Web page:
Argentina boss Jorge Sampaoli insists there is more to come from his side after their 1-0 win over Brazil.
Gabriel Mercado's first-half goal earned Argentina victory in Melbourne in Sampaoli's first game in charge on Friday.
Sampaoli is Argentina's third coach in their World Cup qualifying campaign, with the team currently fifth in the South American qualifying group -- with only the top-four teams guaranteed to make next year's tournament in Russia.
But the former Sevilla coach was pleased with their friendly win over big rivals Brazil.
"In the overall analysis I value the enthusiasm and attitude of the players. It is very encouraging to beat Brazil because it is a classic for us,'' Sampaoli told a press conference.
"Winning against Brazil is very important. You did not play a match just to meet, but to win. The players knew how to defend the jersey of the national team.
"I highly value the effort to try to dump an idea on the field with so little preparation time. It was not easy to play with the high pressure of Brazil.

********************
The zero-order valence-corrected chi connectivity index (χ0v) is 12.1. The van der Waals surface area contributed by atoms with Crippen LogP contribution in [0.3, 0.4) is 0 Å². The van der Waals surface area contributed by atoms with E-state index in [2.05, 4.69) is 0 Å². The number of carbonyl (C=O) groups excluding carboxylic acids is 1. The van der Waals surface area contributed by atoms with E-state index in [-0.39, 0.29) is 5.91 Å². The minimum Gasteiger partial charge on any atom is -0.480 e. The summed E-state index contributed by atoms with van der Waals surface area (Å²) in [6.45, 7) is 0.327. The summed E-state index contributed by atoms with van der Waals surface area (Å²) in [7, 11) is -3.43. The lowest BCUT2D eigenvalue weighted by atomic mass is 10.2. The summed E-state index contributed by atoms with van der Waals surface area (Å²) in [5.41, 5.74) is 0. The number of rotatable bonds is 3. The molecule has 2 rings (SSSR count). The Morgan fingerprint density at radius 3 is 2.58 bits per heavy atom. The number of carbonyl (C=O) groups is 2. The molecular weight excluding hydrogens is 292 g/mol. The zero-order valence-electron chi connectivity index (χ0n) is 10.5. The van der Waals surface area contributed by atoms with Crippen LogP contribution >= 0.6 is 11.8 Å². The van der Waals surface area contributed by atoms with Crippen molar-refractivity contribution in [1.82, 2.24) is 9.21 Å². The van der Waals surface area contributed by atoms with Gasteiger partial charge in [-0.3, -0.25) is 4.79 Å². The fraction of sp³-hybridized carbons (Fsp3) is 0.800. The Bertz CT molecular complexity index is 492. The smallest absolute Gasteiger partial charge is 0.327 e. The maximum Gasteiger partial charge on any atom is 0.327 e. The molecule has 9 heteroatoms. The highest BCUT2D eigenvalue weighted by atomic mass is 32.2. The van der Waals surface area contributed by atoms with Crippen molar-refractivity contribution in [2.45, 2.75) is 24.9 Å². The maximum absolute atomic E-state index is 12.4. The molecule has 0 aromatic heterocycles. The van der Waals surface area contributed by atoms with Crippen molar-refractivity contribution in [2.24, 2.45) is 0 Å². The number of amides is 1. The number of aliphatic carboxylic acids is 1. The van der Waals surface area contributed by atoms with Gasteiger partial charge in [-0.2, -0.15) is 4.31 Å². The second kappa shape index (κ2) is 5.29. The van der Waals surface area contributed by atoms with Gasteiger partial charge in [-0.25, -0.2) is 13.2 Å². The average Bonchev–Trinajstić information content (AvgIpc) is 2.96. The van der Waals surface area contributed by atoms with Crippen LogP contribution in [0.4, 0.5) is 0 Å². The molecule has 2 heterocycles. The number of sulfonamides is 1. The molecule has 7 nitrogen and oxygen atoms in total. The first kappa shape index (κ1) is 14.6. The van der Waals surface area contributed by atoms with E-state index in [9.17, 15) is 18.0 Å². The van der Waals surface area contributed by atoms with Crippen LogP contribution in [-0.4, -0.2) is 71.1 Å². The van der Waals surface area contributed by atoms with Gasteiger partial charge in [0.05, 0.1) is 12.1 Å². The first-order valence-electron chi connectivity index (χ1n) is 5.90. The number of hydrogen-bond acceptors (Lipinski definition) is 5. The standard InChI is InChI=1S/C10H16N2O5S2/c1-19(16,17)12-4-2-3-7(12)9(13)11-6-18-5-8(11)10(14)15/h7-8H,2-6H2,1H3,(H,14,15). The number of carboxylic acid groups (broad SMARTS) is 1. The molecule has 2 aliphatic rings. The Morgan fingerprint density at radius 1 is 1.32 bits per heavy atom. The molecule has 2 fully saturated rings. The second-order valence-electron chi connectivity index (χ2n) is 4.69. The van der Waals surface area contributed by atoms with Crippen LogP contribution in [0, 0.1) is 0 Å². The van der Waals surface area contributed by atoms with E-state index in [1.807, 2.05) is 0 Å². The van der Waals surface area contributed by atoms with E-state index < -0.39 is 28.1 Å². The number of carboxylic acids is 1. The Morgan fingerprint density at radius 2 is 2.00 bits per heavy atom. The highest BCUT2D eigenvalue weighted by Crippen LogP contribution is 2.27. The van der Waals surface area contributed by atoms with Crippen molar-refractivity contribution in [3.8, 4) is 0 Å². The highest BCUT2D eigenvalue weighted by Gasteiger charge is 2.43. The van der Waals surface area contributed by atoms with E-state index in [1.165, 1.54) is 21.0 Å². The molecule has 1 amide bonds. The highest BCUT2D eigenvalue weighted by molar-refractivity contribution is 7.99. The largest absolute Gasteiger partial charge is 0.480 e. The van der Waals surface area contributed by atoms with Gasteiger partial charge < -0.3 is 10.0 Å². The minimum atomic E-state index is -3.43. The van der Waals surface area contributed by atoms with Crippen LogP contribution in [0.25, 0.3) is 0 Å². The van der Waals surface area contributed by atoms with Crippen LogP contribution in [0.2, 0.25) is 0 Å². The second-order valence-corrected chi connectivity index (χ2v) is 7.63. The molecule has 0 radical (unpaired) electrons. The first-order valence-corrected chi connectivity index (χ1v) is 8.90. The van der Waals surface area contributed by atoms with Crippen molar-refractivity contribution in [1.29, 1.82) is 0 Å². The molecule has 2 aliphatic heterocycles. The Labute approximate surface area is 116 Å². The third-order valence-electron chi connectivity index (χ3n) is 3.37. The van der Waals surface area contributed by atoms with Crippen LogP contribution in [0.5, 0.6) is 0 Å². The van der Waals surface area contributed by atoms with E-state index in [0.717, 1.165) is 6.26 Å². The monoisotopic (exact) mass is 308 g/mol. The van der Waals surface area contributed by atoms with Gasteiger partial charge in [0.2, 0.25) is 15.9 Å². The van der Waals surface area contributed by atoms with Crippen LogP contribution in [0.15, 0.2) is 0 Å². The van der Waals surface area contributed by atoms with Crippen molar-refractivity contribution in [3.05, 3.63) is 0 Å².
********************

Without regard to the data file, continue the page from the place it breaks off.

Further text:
"There were normal mistakes that I expected. What I rescued most from the game are the intentions.
"If I said that everything went as planned, I would be exaggerating. We are starting a stage, we have to improve a lot.''
Gabriel Jesus and Willian hit the post for Brazil in the second half while Angel Di Maria also struck the woodwork for Argentina early on.
Gabriel was stretchered off in stoppage time after receiving an elbow to the face from Manchester City teammate Nicolas Otamendi.
Defeat was Brazil's first under Tite, who has already guided them to qualification for next year's World Cup.
"The feeling is bad to lose, we have to absorb it. I have to know how to absorb it, but also evaluate these aspects of performance,'' Tite told a press conference.
"The first half was more balanced, with difficulty mainly on the left with Di Maria. We managed to neutralise Paulo Dybala and Lionel Messi.
"We had balance and opportunities for both sides. In the second half we created more but we did not have more effectiveness, so we lost.''